I walked along the edge of a marsh yesterday, and I came upon the body of a stingray. The ray had been dead a day or two, but it still seemed sentient to me, the way its wingtips rose and fell, gentled, in time with the small beats of the tide.
Hermit crabs were making a meal of the ray’s body. With their front claws, they excavated bits of flesh, and fed themselves. They nibbled at the edges of the large animal as if it were an ear of corn.
I never mind seeing nature recycle her own, once a death has occurred. But I knew this ray’s life didn’t need to end so quickly. The day before, I’d heard a fisherman talk about hauling in an enormous “Manta Ray.” Instead of unhooking it and releasing it back to the Pass, he’d let it die on the beach. Some humans fear wild things, and even feel it their right to kill them.
On this ray’s body, I could see the striations and scrapings made by oyster shells, as the ray bumped and drifted from the beach, around to the marsh, overnight.
There is nothing you or I can do for this ray, not now. The fiddler crabs are working hard to dissemble its long life and return its elements to the sea.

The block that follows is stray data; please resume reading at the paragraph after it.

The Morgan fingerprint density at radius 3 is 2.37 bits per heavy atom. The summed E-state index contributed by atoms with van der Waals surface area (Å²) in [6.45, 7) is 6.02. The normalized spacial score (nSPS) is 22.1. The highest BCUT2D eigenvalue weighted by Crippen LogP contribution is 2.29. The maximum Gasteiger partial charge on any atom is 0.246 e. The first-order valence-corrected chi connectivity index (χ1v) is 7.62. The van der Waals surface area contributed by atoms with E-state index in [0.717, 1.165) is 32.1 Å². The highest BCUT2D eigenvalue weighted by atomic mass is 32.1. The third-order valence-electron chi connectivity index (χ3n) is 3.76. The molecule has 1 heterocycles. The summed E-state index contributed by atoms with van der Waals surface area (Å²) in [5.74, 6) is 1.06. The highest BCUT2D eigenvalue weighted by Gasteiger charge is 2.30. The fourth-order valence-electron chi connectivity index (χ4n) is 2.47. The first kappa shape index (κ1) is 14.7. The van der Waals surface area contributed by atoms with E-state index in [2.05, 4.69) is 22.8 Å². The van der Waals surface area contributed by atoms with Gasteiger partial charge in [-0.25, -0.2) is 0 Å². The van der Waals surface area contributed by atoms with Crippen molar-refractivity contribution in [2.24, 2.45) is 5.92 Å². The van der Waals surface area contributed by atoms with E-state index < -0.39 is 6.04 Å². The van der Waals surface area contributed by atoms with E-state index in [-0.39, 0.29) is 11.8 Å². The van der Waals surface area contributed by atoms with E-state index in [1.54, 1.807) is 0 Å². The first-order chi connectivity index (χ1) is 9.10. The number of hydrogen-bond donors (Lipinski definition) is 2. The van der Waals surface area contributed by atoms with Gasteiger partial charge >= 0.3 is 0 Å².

Here’s what we can do, what we must do. We must uproot and put an end to the aggressive, staggeringly bold forays against our public lands. If you don’t know this is happening, you must learn. We cannot turn away. We thought our public lands–state and federal– were protected in perpetuity. We thought the body of the Earth was inviolate (we knew it should be). We thought we had enough to do: slow climate change: stop the fracking industry; make the world safe for children, women, all people.
But those who proposed to privatize public lands are not like fiddler crabs nibbling away at the dead body of a stingray.
They are eager to trade the living body of our beautiful Florida for their personal financial gain. We must stop them.
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